⚡️ PROJECT HIGHLIGHT: BioMARC 2.0 Advanced Manufacturing Center ⚡️
CSU’s BioMARC 2.0 Advanced Manufacturing Center is a state-of-the-art biomanufacturing facility designed to accommodate manufacturing with highly infectious agents under GMP conditions, and is one of the many projects you’ll find within the Colorado Coalition’s grant proposal to the U.S. Economic Development Administration’s BBBRC Regional Challenge (BBBRC).
As one of the remaining 60 finalists of the BBBRC grant, we’re excited to be showcasing some of our construction projects — such as the BioMARC 2.0 facility that will expand the existing BioMARC facility to create a national asset for infectious disease-related biomanufacturing for both human and animal diseases, and will train workforce and students in high-skilled biotechnology & biomanufacturing skills.
Missed our Innovation After Hours event?
Below is a recap of the common questions that Ray Goodrich, executive director of the CSU Infectious Disease Research Center, answered for our attendees:
Q: If awarded the construction grant for BioMARC 2.0, what will it fund?
A: The construction of the building’s outer shell with capacity for 3 self-contained, modular biocontainment pods for biomanufacturing.
Q: What’s the relationship between CSU and BioMARC?
A: BioMARC currently operates as a financially independent operation, though it is fully owned by CSU. Partners such as biotech companies and government agencies pay fees for the services provided and these fees cover all direct costs and overhead charges associated with maintaining the facilities.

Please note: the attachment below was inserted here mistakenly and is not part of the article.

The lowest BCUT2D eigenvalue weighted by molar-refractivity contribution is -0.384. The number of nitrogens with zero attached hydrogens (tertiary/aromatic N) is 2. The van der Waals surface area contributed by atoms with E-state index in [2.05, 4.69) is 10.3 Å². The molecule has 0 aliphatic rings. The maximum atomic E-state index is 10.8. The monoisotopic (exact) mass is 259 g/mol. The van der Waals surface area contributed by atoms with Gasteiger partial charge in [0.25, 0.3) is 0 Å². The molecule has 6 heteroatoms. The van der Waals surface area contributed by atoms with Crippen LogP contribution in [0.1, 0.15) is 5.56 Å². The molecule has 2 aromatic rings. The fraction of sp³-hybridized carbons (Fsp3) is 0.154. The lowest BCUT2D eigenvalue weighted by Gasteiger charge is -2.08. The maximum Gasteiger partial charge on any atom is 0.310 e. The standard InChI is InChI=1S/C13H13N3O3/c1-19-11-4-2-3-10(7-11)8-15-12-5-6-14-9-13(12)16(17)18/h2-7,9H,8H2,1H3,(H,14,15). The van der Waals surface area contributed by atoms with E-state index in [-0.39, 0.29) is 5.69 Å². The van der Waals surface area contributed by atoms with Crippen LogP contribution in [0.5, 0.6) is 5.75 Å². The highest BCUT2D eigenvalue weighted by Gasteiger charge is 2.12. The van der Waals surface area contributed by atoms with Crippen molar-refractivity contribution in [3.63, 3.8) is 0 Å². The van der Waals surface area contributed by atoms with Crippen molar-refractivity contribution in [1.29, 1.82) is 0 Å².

Q: How relevant and important is the research and commercialization that will happen here?
A: The current focus of BioMARC activities has been on human pandemic disease threats; however, animal diseases that ravage the US agricultural economy pose an equal threat to the well-being of the nation. At present, current facilities will not permit the use of space for both human and animal health product development. The expanded space available from this build will allow us to extend our support and pandemic response capabilities to include animal as well as human diseases.
We know that most of the infectious disease threats facing the world can transmit between animals and humans. We must change how we develop, test, and manufacture infectious disease products for animals. Bottom line — this proposal will achieve that.
Missed our last post about CSU’s Powerhouse Climate Solutions Campus? Read it here.